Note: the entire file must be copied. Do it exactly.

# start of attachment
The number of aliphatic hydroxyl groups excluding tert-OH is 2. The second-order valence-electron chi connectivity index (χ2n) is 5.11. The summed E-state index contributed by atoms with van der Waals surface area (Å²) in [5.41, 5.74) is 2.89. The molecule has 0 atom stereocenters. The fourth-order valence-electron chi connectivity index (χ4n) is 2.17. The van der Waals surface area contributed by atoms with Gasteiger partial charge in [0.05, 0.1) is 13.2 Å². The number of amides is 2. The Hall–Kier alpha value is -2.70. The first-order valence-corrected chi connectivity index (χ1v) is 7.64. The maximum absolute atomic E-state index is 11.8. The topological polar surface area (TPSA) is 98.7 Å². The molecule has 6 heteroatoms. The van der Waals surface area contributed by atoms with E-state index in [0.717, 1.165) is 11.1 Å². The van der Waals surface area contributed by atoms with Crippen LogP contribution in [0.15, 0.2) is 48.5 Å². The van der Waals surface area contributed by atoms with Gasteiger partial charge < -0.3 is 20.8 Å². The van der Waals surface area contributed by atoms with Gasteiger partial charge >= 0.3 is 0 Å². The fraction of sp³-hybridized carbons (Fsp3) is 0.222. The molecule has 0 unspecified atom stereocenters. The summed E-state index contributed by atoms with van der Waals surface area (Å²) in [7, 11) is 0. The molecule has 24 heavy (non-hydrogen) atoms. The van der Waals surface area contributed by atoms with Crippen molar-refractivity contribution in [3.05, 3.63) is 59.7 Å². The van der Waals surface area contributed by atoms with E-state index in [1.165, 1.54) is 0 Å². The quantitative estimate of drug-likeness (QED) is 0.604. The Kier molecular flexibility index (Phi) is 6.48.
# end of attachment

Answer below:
The number of aliphatic hydroxyl groups excluding tert-OH is 2. The second-order valence-electron chi connectivity index (χ2n) is 5.11. The summed E-state index contributed by atoms with van der Waals surface area (Å²) in [5.41, 5.74) is 2.89. The molecule has 0 atom stereocenters. The fourth-order valence-electron chi connectivity index (χ4n) is 2.17. The van der Waals surface area contributed by atoms with Gasteiger partial charge in [0.05, 0.1) is 13.2 Å². The number of amides is 2. The Hall–Kier alpha value is -2.70. The first-order valence-corrected chi connectivity index (χ1v) is 7.64. The maximum absolute atomic E-state index is 11.8. The topological polar surface area (TPSA) is 98.7 Å². The molecule has 6 heteroatoms. The van der Waals surface area contributed by atoms with E-state index in [0.717, 1.165) is 11.1 Å². The van der Waals surface area contributed by atoms with Crippen LogP contribution in [0.15, 0.2) is 48.5 Å². The van der Waals surface area contributed by atoms with Gasteiger partial charge < -0.3 is 20.8 Å². The van der Waals surface area contributed by atoms with Gasteiger partial charge >= 0.3 is 0 Å². The fraction of sp³-hybridized carbons (Fsp3) is 0.222. The molecule has 0 unspecified atom stereocenters. The summed E-state index contributed by atoms with van der Waals surface area (Å²) in [7, 11) is 0. The molecule has 24 heavy (non-hydrogen) atoms. The van der Waals surface area contributed by atoms with Crippen molar-refractivity contribution in [3.05, 3.63) is 59.7 Å². The van der Waals surface area contributed by atoms with E-state index in [1.165, 1.54) is 0 Å². The quantitative estimate of drug-likeness (QED) is 0.604. The Kier molecular flexibility index (Phi) is 6.48.